Yes, you read the title correctly. Here is a little background and all the information you'll need to decode and play lossless Dolby TrueHD with Atmos on a Windows or macOS computer, without the need for HDMI output.
There are two codecs used with Dolby Atmos content.
Lossy - Dolby Digital Plus
Lossless - Dolby TrueHD
Atmos offers additional height channels to the more traditional 5.1 or 7.1. For example I'm putting together a 7.1.4 Atmos system. 7 main channels, 1 subwoofer, and 4 height channels.
Both DD+ and TrueHD carry the height channels in metadata. This makes the content on Blu-ray Discs appear like plain 7.1, but when decoded, the height channels are filled. It isn't practical to extract the height channels to a separate file, these are available at the time of decoding.
macOS has a built-in Dolby Digital Plus decoder using what's called DD+JOC. This is how Atmos / Spatial Audio content can be played and listened to on a Mac. However, this is the lossy version, not TrueHD lossless.
The only source of lossless Dolby TrueHD Atmos is on Blu-ray Discs.
Why would someone want to decode and play Dolby TrueHD Atmos content on a computer rather than an AVR or processor? Mainly it's about cost, flexibility, and performance. The cost of a high end processor can set you back $10,000 or much more. The flexibility of a computer based system is endless (for better or worse). With respect to performance, a computer based system can use several types of room correction, 65,000+ taps, upsample to high rate PCM or DSD, and output to high end DACs with interfaces much better than HDMI.
Here We Go
Start by ripping the Dolby TrueHD content from a Blu-ray Disc. To do this, use a Blu-ray drive such as the Archgon BU40N that can also rip UHD 4K Blu-ray Discs (although a firmware adjustment is required to rip UHD).
Ripping the content is done by the MakeMKV application - https://makemkv.com
Here you can see The Beatles Abbey Road Blu-ray. I have the TrueHD Surround 7.1 English track selected to rip. Again, it says 7.1, but the metadata will be used to create a 5.1.2, 7.1.4, 9.1.4 or greater mix.
Once MakeMKV has ripped the track into an MKV file, you'll have both the audio and video together.
I prefer to extract only the audio portion of these tracks, so I use an application called Music Media Helper 6. This app will enable you to extract individual audio tracks in MKA format.
Once you have both MKV and MKA files, you're ready to extract the lossless TrueHD files needed for decoding. Note: if you want to output the MKV or MKA files via HDMI into an AVR with Dolby Atmos decoding, then you don't need to go any further. However, if you want to decode TrueHD on a computer, keep reading.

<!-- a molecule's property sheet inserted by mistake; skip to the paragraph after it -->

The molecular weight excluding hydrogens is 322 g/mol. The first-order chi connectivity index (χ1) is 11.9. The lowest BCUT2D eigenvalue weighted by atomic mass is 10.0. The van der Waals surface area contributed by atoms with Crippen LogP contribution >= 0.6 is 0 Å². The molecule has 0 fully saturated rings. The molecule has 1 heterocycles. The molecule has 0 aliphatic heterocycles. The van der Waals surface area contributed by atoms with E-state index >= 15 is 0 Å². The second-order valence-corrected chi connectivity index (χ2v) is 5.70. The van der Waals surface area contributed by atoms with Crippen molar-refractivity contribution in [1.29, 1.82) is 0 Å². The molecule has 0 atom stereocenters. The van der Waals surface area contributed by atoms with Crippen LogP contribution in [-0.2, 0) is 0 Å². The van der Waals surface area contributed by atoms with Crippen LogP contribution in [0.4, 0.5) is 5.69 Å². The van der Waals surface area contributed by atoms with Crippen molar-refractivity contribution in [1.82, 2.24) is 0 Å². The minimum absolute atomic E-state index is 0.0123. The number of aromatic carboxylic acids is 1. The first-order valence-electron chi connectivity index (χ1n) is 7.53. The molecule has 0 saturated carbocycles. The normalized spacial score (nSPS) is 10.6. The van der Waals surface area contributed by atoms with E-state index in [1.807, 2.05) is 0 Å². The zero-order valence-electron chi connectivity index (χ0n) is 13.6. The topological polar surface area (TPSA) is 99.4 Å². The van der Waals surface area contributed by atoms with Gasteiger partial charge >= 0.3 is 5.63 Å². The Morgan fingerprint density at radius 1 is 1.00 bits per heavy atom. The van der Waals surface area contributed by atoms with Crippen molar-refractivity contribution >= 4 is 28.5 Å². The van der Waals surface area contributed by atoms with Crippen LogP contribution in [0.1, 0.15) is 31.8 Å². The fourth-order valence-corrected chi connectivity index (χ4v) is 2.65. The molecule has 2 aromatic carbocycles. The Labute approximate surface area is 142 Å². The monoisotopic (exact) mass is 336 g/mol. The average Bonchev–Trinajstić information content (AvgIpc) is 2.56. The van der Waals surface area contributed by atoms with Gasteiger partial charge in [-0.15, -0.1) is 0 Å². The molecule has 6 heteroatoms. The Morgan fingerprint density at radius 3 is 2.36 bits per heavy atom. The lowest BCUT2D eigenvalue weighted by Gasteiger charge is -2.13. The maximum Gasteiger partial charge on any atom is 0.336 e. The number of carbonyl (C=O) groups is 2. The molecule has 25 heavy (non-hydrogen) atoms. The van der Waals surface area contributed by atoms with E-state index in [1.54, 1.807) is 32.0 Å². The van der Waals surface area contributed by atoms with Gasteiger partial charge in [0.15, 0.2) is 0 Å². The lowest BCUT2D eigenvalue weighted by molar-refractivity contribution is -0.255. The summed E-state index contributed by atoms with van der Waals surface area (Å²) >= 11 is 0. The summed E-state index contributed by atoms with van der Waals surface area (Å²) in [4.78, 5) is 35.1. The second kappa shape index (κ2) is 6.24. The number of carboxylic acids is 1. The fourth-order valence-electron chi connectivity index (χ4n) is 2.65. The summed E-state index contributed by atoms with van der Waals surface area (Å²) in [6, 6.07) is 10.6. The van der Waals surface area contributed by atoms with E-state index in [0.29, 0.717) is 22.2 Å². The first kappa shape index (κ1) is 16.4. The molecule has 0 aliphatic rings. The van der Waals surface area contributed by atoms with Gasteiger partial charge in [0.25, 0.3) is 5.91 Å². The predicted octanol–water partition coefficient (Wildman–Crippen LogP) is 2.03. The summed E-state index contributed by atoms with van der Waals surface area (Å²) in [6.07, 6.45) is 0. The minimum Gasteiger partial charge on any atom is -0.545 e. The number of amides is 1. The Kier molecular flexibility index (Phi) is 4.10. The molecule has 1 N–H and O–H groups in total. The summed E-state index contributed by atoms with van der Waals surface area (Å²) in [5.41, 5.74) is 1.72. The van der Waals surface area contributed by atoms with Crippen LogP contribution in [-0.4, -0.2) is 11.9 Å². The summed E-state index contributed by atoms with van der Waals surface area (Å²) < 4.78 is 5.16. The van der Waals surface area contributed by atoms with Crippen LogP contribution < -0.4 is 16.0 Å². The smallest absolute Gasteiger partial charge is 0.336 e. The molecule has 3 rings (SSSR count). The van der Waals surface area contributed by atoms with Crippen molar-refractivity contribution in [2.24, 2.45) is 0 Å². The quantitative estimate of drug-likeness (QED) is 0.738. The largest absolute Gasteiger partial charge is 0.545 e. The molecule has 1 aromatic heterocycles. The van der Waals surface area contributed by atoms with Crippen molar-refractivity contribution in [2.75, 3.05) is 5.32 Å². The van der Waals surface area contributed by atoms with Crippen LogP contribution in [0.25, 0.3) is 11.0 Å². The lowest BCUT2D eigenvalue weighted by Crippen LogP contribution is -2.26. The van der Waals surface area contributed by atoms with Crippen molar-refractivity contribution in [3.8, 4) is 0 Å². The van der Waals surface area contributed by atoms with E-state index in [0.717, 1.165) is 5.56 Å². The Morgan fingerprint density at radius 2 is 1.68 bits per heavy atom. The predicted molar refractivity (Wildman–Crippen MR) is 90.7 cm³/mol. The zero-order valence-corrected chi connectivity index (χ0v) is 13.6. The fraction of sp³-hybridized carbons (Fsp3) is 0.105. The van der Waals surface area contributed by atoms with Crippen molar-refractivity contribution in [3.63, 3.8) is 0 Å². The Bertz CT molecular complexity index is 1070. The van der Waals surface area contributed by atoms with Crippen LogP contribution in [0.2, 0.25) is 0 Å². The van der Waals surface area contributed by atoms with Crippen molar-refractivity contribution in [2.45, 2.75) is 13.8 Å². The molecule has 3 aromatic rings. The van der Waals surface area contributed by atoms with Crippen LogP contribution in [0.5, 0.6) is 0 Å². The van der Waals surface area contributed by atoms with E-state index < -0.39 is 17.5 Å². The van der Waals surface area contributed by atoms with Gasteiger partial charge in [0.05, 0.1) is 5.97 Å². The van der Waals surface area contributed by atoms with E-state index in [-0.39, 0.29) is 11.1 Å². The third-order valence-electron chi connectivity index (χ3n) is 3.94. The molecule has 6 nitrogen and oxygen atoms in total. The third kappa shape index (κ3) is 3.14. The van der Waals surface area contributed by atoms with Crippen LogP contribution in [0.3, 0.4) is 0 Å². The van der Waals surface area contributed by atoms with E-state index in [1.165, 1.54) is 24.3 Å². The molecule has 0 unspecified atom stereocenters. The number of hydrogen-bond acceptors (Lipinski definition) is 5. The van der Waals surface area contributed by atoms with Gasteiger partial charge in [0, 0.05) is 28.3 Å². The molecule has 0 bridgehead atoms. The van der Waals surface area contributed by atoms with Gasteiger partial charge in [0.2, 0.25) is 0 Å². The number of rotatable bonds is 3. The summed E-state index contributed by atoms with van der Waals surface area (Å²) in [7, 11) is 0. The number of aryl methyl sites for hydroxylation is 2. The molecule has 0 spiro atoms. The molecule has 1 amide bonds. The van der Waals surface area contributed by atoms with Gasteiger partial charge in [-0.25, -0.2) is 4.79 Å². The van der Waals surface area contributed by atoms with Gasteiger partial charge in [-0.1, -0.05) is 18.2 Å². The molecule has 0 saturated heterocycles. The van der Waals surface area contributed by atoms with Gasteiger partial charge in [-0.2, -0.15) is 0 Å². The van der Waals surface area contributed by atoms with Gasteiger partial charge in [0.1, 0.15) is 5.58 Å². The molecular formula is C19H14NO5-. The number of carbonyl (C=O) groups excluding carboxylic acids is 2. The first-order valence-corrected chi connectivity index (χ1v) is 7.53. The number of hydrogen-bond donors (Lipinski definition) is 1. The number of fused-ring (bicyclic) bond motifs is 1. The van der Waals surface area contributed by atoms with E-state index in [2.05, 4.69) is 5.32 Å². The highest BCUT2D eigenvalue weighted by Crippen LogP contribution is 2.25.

Install the app named mkvtoolnix and the gui for the app, named MKVCLeaver.
The reason I have both a single MKV file and individual MKA files is because I want a single track (for listening to the entire album) and separate tracks for picking and choosing.
Open MKVCleaver, then select the MKV file from within the app. Once open, select the audio track you wish. Here you can see I've selected what says MLP FBA 16-ch... on Abbey Road. Then click extract. This will extract the entire track into a TrueHD file with the TrueHD file extension.
If you want individual files, open all the MKA files with MKVCLeaver, and select the Audio Track like I've done in this screenshot, and click extract. This will give you individual TrueHD files.
Once you have your TrueHD files extracted, change the file extension from .truehd to .mlp. Now you have files ready to decode from 7.1 to 7.1.4 or more, and 100% lossless.
Where The Rubber Meets The Road
Now for the good part. Purchase a license for the Dolby Media Encoder ($400 /yr). The Dolby Media Encoder comes with the Dolby Reference Player. The Dolby Reference Player is the app that's needed. Note: the Media Encoder is what's licensed for $400 per year, but only the Reference Player is what we need. The Reference Player will continue to work after one's Media Encoder license has expired, but updates will not be available.
You can purchase the Dolby media Encoder here.
Install the Reference Player on either macOS or Windows. I have it working on macOS 12.3 and Windows 11.
Open the Dolby Reference Player and change the settings to match your audio needs. I disable Dynamic Range Control, set the presentation to 16 channels, speaker layout to 7.1.4, and audio device to my Merging Technologies Anubis. Then open one of the ripped MLP files and extracted earlier, and enjoy the glorious lossless Dolby TrueHD with Atmos content.
HDMI output isn't required because the audio is already decoded into PCM.
Here is a screenshot of me playing The Beatle Abbey Road. You can see the 7 main channels, 1 LFE subwoofer, and 4 height channels, all with content.
This was the quick and dirty how-to. There are many more items to cover, such as room correction and issues that may pop up with different audio interfaces. Right now, I can send audio from the Dolby Reference Player to HQPlayer for room correction and upsampling, then out to my Merging Technologies Anubis for playback. The decoding is all done by the Reference Player. Regular 12 channels of PCM is delivered to HQPlayer, so I can do whatever DSP I need. I also send Apple Music Atmos / Spatial Audio content through the same digital signal processing.
I want to thank @El Guapo for helping me with this project. Without his input, I'd still be trying to figure this out.
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